“In recent tales of science fiction, large-scale objects silently hover above cities or in earth’s orbit.” These are the opening lines of Objects in the Sky, a 2019 essay in which artist Mathis Gasser seeks to connect the recurring appearance of these objects with the financial crisis of 2007–2008. He argues that “objects in the sky” constitute fictional depictions—in art and culture—of “incomprehensible abstract capital accumulation,” exploring the forms of these objects through three metaphors for the production of economic value: the womb, the bubble, and the tumor. His essay was the basis for the exhibition hosted at MAMCO this summer, which focuses specifically on these celestial objects and their place in Gasser’s work. 

The exhibition was also built around classification and naturalistic taxonomy. This formal principle is evident in the artist’s 2017 work Inhabitants (after Dirk Loechel), a large-scale painting inspired by Loechel’s sci-fi spaceship size comparison chart (which was widely circulated online in 2015). The exhibition featured a series of new classification-style paintings in the style of Inhabitants, suggesting parallels between his practice and the work of the appropriationists. Images from cinema, science fiction, TV series, Conceptual art, video games, posters, and NASA and ESA communications form the raw material for Gasser’s paintings. Some he reproduces unaltered, while others he recomposes. Gasser can therefore be regarded as a “conceptual painter”: like Allen Ruppersberg, he archives and reworks Pop images, serving as a naturalistic chronicler of popular culture.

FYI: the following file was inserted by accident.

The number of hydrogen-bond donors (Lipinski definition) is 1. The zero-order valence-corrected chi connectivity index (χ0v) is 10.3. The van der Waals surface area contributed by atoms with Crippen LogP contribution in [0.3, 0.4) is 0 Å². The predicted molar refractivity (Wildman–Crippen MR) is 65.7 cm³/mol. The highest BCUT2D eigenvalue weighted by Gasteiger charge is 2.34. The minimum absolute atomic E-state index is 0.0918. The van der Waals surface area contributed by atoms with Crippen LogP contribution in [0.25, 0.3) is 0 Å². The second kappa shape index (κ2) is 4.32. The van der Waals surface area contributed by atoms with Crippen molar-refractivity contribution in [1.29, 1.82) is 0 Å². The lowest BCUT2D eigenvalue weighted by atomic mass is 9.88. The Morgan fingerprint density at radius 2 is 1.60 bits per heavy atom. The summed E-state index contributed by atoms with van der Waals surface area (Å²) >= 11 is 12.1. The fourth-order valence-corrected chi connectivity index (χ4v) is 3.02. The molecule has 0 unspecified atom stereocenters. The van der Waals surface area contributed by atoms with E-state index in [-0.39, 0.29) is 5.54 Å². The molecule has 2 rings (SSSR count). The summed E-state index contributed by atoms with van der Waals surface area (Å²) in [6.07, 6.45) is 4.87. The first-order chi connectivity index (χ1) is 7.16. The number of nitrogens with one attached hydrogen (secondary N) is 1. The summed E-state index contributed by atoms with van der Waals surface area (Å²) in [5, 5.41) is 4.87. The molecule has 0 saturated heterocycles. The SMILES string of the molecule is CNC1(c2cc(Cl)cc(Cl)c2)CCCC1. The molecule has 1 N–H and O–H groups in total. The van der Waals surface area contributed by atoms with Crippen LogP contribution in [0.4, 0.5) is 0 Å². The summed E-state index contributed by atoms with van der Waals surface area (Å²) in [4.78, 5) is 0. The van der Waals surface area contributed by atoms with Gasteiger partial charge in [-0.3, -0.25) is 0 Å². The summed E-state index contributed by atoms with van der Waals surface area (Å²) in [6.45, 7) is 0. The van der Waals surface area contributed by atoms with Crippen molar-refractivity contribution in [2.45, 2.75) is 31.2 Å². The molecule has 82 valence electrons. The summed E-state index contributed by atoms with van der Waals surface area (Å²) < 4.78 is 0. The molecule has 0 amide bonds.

For his collages, Gasser takes more liberties with his sources, suggesting alternative interpretations of his practice. By combining images from documentaries and fiction and intermingling “objects in the sky” with ships, architectural elements, and historical landscapes, he approaches the notion of space conquest from the perspective of postcolonial studies. Is space exploration a rerun of the colonial era? To what extent can the “alien” invader be understood through the lens of current neoliberal migration policy, the history of globalization, and international political institutions? 

  • Exhibition curated by Jill Gasparina
FONDATION MAMCOÉtat de GenèveVille de GenèveJTIFondation LeenaardsFondation genevoise de bienfaisance Valeria Rossi di Montelera